A grouping of statues on the facade of La Sagrada Familia.
Crucifixion scene on the facade.

The Construction Trajectory

Construction of the foundation began on March 19th, 1882, but the origins of the church date back to 1866. That year, Josep Maria Bocabellai Verdaguer founded the Spiritual Association of the Devotees of St Joseph, which promoted the construction of an expiatory church in honor of the Holy Family. One year before beginning the construction, this Association purchased a plot of land with a 12,800 m² surface area. The Carrer de Marina, Carrer de Provença, Carrer de Sardenya, and Carrer de Mallorca were to become the site's future.

Francisco de Paula del Villar y Lozano began by building the crypt beneath the apse following a neo-Gothic design. But soon after, the architect resigned (due to disagreements with the promoters), and this was when Antoni Gaudí became involved. Gaudí and La Sagrada Família

Gaudí and La Sagrada Família

Shortly after taking over as architect, Gaudí finished the crypt and started working on the apse and the cloister. After 1889, he was given a large anonymous donation. Then, he came up with a new, more extensive work, discarding the neo-Gothic project of his architectural predecessor. Instead, he proposed a more monumental and innovative construction, including a Latin cross-ground plan and high towers. It was a project with important symbolism, both architecturally and sculpturally. The ultimate aim was to be a "catechistic explanation of the teachings of the Gospels and the Church."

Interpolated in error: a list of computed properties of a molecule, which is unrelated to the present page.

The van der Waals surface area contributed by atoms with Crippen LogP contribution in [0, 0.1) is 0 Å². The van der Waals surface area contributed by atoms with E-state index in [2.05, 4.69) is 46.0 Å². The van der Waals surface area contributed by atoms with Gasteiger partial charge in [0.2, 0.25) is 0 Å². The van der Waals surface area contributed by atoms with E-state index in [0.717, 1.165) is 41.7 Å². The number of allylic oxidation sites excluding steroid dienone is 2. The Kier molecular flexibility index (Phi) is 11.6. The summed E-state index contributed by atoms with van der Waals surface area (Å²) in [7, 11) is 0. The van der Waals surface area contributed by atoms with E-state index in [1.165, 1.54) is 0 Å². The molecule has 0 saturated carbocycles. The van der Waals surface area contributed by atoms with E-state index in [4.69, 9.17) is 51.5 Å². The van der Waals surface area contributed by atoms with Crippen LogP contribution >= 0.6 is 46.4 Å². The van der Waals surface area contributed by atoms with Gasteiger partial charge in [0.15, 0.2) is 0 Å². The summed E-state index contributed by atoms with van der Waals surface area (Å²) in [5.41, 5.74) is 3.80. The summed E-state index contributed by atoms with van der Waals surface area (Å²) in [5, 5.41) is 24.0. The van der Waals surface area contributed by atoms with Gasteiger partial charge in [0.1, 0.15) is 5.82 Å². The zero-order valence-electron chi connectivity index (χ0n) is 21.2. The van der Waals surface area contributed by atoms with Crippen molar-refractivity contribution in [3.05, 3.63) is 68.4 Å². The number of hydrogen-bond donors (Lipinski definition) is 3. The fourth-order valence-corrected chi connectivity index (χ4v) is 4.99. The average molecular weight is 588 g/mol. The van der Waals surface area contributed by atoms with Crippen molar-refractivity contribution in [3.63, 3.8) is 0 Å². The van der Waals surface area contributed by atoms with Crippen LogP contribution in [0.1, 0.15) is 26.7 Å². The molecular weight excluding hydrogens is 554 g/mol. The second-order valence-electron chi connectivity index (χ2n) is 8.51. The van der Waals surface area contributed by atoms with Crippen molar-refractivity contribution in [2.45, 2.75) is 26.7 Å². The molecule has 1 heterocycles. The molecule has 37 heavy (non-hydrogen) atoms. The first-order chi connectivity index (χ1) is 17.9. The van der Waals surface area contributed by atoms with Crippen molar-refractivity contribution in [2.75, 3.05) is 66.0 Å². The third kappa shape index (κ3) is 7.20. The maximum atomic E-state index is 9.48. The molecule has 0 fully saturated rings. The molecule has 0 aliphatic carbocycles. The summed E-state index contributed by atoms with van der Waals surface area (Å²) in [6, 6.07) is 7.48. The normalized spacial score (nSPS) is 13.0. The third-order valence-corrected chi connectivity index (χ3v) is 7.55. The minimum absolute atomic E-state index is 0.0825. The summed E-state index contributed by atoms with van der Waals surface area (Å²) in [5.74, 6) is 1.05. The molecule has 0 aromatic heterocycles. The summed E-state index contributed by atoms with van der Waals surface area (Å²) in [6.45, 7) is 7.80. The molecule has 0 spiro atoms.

After finishing the Nativity façade in 1892, the apse façade in 1894, and the Roser door in 1899, Gaudí built the Temporary Schools in 1909, designed for the children of the workers on La Sagrada Família and the local children who were members of its parish. One year later, the Grand Palais in Paris showed a model of the Nativity façade at an exhibition of Gaudí's work as a whole, promoted by his friend and patron Eusebi Güell, whose name you may have heard of in Association with Parc Güell, another of Barcelona's architectural highlights.

Nave of La Sagrada Familia.
Nave of La Sagrada Familia.

After Gaudí

Upon Gaudí's death in 1926, Domènec Sugrañes, one of his close associates, took over the construction. Sugrañes worked on the site until 1938, when further master associates, including Francesc de Paula Quintana I Vidal, Isidre Puig I Boada, and Lluís Bonet I Garí, directed the construction until 1983. Subsequently, Francesc de Paula Cardoner i Blanch assumed the post of director, and most recently, Jordi Bonet i Armengol, who has occupied the post since 1984.

Destruction and Re-Construction of the Church

Unfortunately, the church's construction has not always been entirely seamless. July 1936 marked the time of a military uprising, specifically the Spanish Civil War outbreak. It was that very year that revolutionaries set fire to the crypt, and the Temporary Schools, as well as the workshop, were also destroyed. Nevertheless, the management is proud to say that the original plans of Gaudí continue to follow to this day.

Visiting Barcelona and the Sagrada Familia

A visit to the church is worth every instant, especially as the cranes and scaffolding disappear. As mentioned above, the Sagrada Família is located in the center of Barcelona and welcomes millions of tourists annually. You can buy just the ticket or the ticket along with an audio tour. You can book guided tours for individuals and groups if you wish, but that is unnecessary for most seasoned travelers, in our view. The opening hours and ticket purchases online are now conveniently available at Basílica de la Sagrada Familia schedule on tourist office website. There, you can read more about visiting the church, including details on the accompanying museum, temporary and permanent exhibitions, and activities.